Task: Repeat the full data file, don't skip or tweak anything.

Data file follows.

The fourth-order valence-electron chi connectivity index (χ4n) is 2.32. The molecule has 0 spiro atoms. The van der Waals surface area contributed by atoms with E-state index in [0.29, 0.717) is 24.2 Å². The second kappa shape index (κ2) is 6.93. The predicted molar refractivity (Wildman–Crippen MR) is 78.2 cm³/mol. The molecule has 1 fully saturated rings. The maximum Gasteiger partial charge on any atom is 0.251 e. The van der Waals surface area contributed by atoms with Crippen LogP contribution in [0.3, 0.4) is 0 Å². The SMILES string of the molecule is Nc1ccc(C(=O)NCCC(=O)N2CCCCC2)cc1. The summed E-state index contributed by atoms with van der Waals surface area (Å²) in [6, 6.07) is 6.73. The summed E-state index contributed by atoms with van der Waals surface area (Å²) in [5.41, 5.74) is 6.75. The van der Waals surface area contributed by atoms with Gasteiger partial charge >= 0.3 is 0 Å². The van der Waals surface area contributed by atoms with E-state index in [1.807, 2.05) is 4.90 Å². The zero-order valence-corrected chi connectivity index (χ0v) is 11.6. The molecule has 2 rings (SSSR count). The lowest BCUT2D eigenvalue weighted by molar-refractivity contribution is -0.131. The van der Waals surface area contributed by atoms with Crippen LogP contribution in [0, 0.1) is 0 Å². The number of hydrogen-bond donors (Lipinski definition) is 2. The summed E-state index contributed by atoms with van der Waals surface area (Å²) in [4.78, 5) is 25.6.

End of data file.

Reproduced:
The fourth-order valence-electron chi connectivity index (χ4n) is 2.32. The molecule has 0 spiro atoms. The van der Waals surface area contributed by atoms with E-state index in [0.29, 0.717) is 24.2 Å². The second kappa shape index (κ2) is 6.93. The predicted molar refractivity (Wildman–Crippen MR) is 78.2 cm³/mol. The molecule has 1 fully saturated rings. The maximum Gasteiger partial charge on any atom is 0.251 e. The van der Waals surface area contributed by atoms with Crippen LogP contribution in [0.3, 0.4) is 0 Å². The SMILES string of the molecule is Nc1ccc(C(=O)NCCC(=O)N2CCCCC2)cc1. The summed E-state index contributed by atoms with van der Waals surface area (Å²) in [6, 6.07) is 6.73. The summed E-state index contributed by atoms with van der Waals surface area (Å²) in [5.41, 5.74) is 6.75. The van der Waals surface area contributed by atoms with Gasteiger partial charge >= 0.3 is 0 Å². The van der Waals surface area contributed by atoms with E-state index in [1.807, 2.05) is 4.90 Å². The zero-order valence-corrected chi connectivity index (χ0v) is 11.6. The molecule has 2 rings (SSSR count). The lowest BCUT2D eigenvalue weighted by molar-refractivity contribution is -0.131. The van der Waals surface area contributed by atoms with Crippen LogP contribution in [0, 0.1) is 0 Å². The number of hydrogen-bond donors (Lipinski definition) is 2. The summed E-state index contributed by atoms with van der Waals surface area (Å²) in [4.78, 5) is 25.6.